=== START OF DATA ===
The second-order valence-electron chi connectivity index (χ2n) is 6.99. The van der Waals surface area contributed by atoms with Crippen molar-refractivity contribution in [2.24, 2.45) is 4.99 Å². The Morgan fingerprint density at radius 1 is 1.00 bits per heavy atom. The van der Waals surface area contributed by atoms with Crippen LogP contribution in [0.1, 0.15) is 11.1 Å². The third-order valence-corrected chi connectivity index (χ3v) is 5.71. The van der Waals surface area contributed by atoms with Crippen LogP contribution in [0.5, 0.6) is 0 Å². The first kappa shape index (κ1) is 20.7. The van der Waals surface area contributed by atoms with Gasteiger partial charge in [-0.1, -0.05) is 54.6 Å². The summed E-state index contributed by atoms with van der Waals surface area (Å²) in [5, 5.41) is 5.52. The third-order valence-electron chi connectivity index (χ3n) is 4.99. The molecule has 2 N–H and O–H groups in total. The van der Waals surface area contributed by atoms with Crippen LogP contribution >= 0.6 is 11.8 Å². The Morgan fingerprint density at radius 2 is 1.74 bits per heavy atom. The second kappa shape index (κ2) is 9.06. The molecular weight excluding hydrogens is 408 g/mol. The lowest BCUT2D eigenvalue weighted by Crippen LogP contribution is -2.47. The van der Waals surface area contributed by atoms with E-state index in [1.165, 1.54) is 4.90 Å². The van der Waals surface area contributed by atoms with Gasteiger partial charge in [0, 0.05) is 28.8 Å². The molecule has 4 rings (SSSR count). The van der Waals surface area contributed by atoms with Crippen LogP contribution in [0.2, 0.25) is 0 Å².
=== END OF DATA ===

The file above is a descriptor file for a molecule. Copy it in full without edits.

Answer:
The second-order valence-electron chi connectivity index (χ2n) is 6.99. The van der Waals surface area contributed by atoms with Crippen molar-refractivity contribution in [2.24, 2.45) is 4.99 Å². The Morgan fingerprint density at radius 1 is 1.00 bits per heavy atom. The van der Waals surface area contributed by atoms with Crippen LogP contribution in [0.1, 0.15) is 11.1 Å². The third-order valence-corrected chi connectivity index (χ3v) is 5.71. The van der Waals surface area contributed by atoms with Crippen LogP contribution in [0.5, 0.6) is 0 Å². The first kappa shape index (κ1) is 20.7. The van der Waals surface area contributed by atoms with Gasteiger partial charge in [-0.1, -0.05) is 54.6 Å². The summed E-state index contributed by atoms with van der Waals surface area (Å²) in [5, 5.41) is 5.52. The third-order valence-electron chi connectivity index (χ3n) is 4.99. The molecule has 2 N–H and O–H groups in total. The van der Waals surface area contributed by atoms with Crippen LogP contribution >= 0.6 is 11.8 Å². The Morgan fingerprint density at radius 2 is 1.74 bits per heavy atom. The second kappa shape index (κ2) is 9.06. The molecular weight excluding hydrogens is 408 g/mol. The lowest BCUT2D eigenvalue weighted by Crippen LogP contribution is -2.47. The van der Waals surface area contributed by atoms with E-state index in [1.165, 1.54) is 4.90 Å². The van der Waals surface area contributed by atoms with Gasteiger partial charge in [0, 0.05) is 28.8 Å². The molecule has 4 rings (SSSR count). The van der Waals surface area contributed by atoms with Crippen LogP contribution in [0.2, 0.25) is 0 Å².